Geosciences conjointly referred to as oceanology and marine science, is that the branch of natural science that studies the ocean. Geosciences covers a large variety of topics as well as marine organisms and scheme dynamics; ocean currents, waves, and geology fluid dynamics; tectonics and therefore the earth science of the ocean floor; and fluxes of assorted chemical substances and physical properties among the ocean and across its boundaries. The study of the oceans is joined to understanding international climate changes, potential warming and connected part issues. The study of Geosciences is split into branches: Biological earth science investigates the ecology of marine organisms within the context of the physical, chemical, and earth science characteristics of their ocean surroundings.
Open access to the scientific literature means the removal of barriers (including price barriers) from accessing scholarly work. There are two parallel roads towards open access: Open Access articles and self-archiving. Open Access articles are immediately, freely available on their Web site, a model mostly funded by charges paid by the author (usually through a research grant). The alternative for a researcher is self-archiving (i.e., to publish in a traditional journal, where only subscribers have immediate access, but to make the article available on their personal and/or institutional Web sites (including so-called repositories or archives)), which is a practice allowed by many scholarly journals.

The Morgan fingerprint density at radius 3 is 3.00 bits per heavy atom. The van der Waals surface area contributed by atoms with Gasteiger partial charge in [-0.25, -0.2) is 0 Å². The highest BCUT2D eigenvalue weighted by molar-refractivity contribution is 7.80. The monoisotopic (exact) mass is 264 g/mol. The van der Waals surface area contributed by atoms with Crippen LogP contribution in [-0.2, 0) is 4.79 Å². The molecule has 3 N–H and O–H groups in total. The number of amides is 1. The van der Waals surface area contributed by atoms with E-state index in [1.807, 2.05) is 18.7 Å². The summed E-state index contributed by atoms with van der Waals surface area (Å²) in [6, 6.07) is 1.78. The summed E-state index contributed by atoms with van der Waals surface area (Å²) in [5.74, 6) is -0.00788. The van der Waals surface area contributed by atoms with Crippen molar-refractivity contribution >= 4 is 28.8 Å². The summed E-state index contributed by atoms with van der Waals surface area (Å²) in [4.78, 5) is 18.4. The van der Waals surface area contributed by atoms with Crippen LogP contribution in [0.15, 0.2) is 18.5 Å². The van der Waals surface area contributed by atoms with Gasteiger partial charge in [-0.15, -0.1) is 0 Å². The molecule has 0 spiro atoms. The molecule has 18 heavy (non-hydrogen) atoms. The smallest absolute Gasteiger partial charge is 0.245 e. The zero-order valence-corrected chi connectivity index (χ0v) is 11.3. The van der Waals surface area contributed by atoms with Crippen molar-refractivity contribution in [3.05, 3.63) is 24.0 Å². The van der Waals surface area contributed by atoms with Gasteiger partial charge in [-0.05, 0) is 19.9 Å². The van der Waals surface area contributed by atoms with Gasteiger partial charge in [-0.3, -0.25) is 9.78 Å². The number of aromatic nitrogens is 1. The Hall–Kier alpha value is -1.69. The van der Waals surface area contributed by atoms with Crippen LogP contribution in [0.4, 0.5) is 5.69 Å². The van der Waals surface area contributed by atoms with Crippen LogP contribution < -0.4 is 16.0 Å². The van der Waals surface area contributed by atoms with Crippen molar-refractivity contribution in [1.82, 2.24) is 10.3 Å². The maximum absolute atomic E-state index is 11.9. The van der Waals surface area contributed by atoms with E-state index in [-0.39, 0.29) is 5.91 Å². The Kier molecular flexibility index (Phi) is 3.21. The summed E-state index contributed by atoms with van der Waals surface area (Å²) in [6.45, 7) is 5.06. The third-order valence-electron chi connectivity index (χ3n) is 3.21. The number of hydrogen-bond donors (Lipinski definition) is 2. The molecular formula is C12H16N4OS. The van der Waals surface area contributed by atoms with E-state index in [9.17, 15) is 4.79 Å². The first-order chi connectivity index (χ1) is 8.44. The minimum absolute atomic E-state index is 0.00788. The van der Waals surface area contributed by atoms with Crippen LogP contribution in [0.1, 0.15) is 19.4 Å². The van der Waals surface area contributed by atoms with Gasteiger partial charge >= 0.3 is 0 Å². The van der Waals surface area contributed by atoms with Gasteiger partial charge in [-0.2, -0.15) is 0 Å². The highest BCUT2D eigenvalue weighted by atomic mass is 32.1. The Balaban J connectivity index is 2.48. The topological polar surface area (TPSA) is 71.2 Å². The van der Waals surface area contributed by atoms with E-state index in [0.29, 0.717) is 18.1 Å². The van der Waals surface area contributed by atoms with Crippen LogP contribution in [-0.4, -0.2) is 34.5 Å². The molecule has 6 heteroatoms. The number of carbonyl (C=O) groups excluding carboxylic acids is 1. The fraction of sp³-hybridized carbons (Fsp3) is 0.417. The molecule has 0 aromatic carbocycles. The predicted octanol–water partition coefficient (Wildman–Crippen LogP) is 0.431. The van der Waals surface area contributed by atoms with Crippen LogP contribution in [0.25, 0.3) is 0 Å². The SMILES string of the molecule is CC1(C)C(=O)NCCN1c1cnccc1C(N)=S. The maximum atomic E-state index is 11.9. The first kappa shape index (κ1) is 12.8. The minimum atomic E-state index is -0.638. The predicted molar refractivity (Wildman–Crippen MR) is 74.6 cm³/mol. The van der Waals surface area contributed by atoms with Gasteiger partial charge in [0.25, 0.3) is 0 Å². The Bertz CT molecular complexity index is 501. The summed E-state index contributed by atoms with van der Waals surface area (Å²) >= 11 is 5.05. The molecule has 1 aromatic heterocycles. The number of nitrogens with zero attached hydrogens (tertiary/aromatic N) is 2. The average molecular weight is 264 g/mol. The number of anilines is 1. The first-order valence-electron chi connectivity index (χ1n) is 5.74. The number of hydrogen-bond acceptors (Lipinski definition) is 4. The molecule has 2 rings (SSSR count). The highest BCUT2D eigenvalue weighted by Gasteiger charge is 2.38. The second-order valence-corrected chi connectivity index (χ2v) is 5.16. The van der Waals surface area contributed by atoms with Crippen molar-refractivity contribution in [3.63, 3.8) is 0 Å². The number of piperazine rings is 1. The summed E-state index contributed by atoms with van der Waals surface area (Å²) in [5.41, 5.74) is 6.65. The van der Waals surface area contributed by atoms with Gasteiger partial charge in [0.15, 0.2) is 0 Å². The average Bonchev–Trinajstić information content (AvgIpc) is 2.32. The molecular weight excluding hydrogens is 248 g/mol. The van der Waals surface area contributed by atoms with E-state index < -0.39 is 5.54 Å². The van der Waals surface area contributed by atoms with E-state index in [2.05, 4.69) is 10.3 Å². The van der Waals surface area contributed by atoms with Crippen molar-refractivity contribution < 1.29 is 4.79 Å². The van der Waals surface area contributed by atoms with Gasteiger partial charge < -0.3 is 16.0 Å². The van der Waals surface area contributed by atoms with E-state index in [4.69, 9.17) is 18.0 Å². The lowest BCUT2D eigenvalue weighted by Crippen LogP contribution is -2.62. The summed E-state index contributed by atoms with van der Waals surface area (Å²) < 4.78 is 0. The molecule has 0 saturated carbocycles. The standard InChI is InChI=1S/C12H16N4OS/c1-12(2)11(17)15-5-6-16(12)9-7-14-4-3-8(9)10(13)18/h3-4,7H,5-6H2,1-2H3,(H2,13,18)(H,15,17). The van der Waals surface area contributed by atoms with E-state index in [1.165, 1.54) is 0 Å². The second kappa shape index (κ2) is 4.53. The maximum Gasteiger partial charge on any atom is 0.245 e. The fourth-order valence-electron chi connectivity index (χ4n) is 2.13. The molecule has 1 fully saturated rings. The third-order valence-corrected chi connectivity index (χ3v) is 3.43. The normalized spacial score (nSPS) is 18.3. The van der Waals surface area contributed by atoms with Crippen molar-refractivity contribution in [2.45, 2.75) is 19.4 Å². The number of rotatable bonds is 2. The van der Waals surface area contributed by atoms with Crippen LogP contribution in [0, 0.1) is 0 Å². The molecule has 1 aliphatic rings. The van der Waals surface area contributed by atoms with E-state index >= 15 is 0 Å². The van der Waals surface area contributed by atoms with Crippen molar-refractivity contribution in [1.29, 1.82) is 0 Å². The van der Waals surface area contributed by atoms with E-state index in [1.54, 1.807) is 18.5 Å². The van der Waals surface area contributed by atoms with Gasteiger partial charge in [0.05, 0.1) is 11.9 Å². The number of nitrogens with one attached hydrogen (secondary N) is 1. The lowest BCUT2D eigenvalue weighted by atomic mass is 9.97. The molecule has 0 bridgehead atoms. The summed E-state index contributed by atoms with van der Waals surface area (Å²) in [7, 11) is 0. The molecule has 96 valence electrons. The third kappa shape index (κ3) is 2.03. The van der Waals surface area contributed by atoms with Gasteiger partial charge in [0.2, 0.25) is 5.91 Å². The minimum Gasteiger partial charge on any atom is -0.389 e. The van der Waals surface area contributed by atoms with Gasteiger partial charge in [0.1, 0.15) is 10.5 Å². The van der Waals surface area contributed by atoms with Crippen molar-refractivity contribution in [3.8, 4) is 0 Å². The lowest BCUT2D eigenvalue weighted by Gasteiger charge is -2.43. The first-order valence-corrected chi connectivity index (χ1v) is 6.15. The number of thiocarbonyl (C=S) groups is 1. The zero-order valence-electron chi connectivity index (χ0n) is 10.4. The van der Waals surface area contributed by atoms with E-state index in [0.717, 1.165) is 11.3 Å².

Open Access raises practical and policy questions for scholars, publishers, funders, and policymakers alike, including what the return on investment is when paying an article processing fee to publish in an Open Access articles, or whether investments into institutional repositories should be made and whether self-archiving should be made mandatory, as contemplated by some funders.
Last date updated on June, 2014